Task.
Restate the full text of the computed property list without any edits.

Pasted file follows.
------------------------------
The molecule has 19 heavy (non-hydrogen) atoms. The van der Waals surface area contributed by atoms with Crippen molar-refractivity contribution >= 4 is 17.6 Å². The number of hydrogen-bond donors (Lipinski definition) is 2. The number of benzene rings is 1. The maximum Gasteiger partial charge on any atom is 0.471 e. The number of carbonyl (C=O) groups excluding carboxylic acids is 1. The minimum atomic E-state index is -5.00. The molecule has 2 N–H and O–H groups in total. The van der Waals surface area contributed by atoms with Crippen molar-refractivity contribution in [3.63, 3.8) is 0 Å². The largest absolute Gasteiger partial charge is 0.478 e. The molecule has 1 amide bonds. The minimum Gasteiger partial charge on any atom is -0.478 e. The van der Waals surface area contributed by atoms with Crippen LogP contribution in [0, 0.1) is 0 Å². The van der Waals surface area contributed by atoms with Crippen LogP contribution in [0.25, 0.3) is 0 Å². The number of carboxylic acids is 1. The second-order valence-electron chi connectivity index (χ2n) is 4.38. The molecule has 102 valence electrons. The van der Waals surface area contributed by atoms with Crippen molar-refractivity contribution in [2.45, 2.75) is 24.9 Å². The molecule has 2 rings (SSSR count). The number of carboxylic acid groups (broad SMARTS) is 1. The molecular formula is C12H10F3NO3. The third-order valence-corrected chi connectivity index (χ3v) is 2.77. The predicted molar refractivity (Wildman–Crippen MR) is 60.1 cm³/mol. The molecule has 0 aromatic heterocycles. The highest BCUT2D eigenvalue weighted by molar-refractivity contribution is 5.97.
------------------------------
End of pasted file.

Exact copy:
The molecule has 19 heavy (non-hydrogen) atoms. The van der Waals surface area contributed by atoms with Crippen molar-refractivity contribution >= 4 is 17.6 Å². The number of hydrogen-bond donors (Lipinski definition) is 2. The number of benzene rings is 1. The maximum Gasteiger partial charge on any atom is 0.471 e. The number of carbonyl (C=O) groups excluding carboxylic acids is 1. The minimum atomic E-state index is -5.00. The molecule has 2 N–H and O–H groups in total. The van der Waals surface area contributed by atoms with Crippen molar-refractivity contribution in [3.63, 3.8) is 0 Å². The largest absolute Gasteiger partial charge is 0.478 e. The molecule has 1 amide bonds. The minimum Gasteiger partial charge on any atom is -0.478 e. The van der Waals surface area contributed by atoms with Crippen LogP contribution in [0, 0.1) is 0 Å². The van der Waals surface area contributed by atoms with Crippen LogP contribution in [0.25, 0.3) is 0 Å². The number of carboxylic acids is 1. The second-order valence-electron chi connectivity index (χ2n) is 4.38. The molecule has 102 valence electrons. The van der Waals surface area contributed by atoms with Crippen molar-refractivity contribution in [2.45, 2.75) is 24.9 Å². The molecule has 2 rings (SSSR count). The number of carboxylic acid groups (broad SMARTS) is 1. The molecular formula is C12H10F3NO3. The third-order valence-corrected chi connectivity index (χ3v) is 2.77. The predicted molar refractivity (Wildman–Crippen MR) is 60.1 cm³/mol. The molecule has 0 aromatic heterocycles. The highest BCUT2D eigenvalue weighted by molar-refractivity contribution is 5.97.